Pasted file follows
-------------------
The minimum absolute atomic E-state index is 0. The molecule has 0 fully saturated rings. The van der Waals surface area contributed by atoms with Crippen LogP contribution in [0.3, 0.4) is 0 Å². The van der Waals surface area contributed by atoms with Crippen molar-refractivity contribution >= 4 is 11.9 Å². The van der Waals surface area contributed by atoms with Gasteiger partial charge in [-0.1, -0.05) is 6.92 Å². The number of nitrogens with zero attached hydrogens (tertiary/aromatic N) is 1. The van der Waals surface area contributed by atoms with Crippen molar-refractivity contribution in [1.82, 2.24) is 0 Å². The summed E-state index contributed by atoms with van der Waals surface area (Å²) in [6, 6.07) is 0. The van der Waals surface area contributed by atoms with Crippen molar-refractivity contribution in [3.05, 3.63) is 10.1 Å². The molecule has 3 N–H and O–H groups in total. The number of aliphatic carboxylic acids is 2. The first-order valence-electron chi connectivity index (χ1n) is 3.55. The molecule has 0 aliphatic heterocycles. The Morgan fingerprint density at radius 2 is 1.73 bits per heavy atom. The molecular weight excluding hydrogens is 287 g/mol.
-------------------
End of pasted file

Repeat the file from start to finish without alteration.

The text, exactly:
The minimum absolute atomic E-state index is 0. The molecule has 0 fully saturated rings. The van der Waals surface area contributed by atoms with Crippen LogP contribution in [0.3, 0.4) is 0 Å². The van der Waals surface area contributed by atoms with Crippen molar-refractivity contribution >= 4 is 11.9 Å². The van der Waals surface area contributed by atoms with Gasteiger partial charge in [-0.1, -0.05) is 6.92 Å². The number of nitrogens with zero attached hydrogens (tertiary/aromatic N) is 1. The van der Waals surface area contributed by atoms with Crippen molar-refractivity contribution in [1.82, 2.24) is 0 Å². The summed E-state index contributed by atoms with van der Waals surface area (Å²) in [6, 6.07) is 0. The van der Waals surface area contributed by atoms with Crippen molar-refractivity contribution in [3.05, 3.63) is 10.1 Å². The molecule has 3 N–H and O–H groups in total. The number of aliphatic carboxylic acids is 2. The first-order valence-electron chi connectivity index (χ1n) is 3.55. The molecule has 0 aliphatic heterocycles. The Morgan fingerprint density at radius 2 is 1.73 bits per heavy atom. The molecular weight excluding hydrogens is 287 g/mol.